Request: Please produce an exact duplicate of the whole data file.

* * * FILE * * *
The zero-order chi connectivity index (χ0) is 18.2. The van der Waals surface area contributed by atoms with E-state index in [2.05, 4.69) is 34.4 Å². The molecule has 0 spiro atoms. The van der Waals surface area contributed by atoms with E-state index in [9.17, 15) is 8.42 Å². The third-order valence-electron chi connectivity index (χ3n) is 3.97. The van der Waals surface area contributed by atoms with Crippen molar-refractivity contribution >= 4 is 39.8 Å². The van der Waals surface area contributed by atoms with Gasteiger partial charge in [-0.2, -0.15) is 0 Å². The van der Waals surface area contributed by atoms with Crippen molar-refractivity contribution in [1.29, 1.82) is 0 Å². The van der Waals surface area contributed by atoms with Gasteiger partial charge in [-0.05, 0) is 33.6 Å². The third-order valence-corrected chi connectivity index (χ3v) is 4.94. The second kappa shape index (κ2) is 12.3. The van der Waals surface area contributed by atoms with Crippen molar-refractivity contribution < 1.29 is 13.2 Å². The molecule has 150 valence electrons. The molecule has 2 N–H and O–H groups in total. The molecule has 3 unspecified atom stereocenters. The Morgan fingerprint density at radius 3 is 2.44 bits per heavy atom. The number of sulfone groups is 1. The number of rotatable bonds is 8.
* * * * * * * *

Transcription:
The zero-order chi connectivity index (χ0) is 18.2. The van der Waals surface area contributed by atoms with E-state index in [2.05, 4.69) is 34.4 Å². The molecule has 0 spiro atoms. The van der Waals surface area contributed by atoms with E-state index in [9.17, 15) is 8.42 Å². The third-order valence-electron chi connectivity index (χ3n) is 3.97. The van der Waals surface area contributed by atoms with Crippen molar-refractivity contribution >= 4 is 39.8 Å². The van der Waals surface area contributed by atoms with Gasteiger partial charge in [-0.2, -0.15) is 0 Å². The van der Waals surface area contributed by atoms with Crippen molar-refractivity contribution in [1.29, 1.82) is 0 Å². The van der Waals surface area contributed by atoms with Gasteiger partial charge in [-0.05, 0) is 33.6 Å². The third-order valence-corrected chi connectivity index (χ3v) is 4.94. The second kappa shape index (κ2) is 12.3. The van der Waals surface area contributed by atoms with Crippen molar-refractivity contribution < 1.29 is 13.2 Å². The molecule has 150 valence electrons. The molecule has 2 N–H and O–H groups in total. The molecule has 3 unspecified atom stereocenters. The Morgan fingerprint density at radius 3 is 2.44 bits per heavy atom. The number of sulfone groups is 1. The number of rotatable bonds is 8.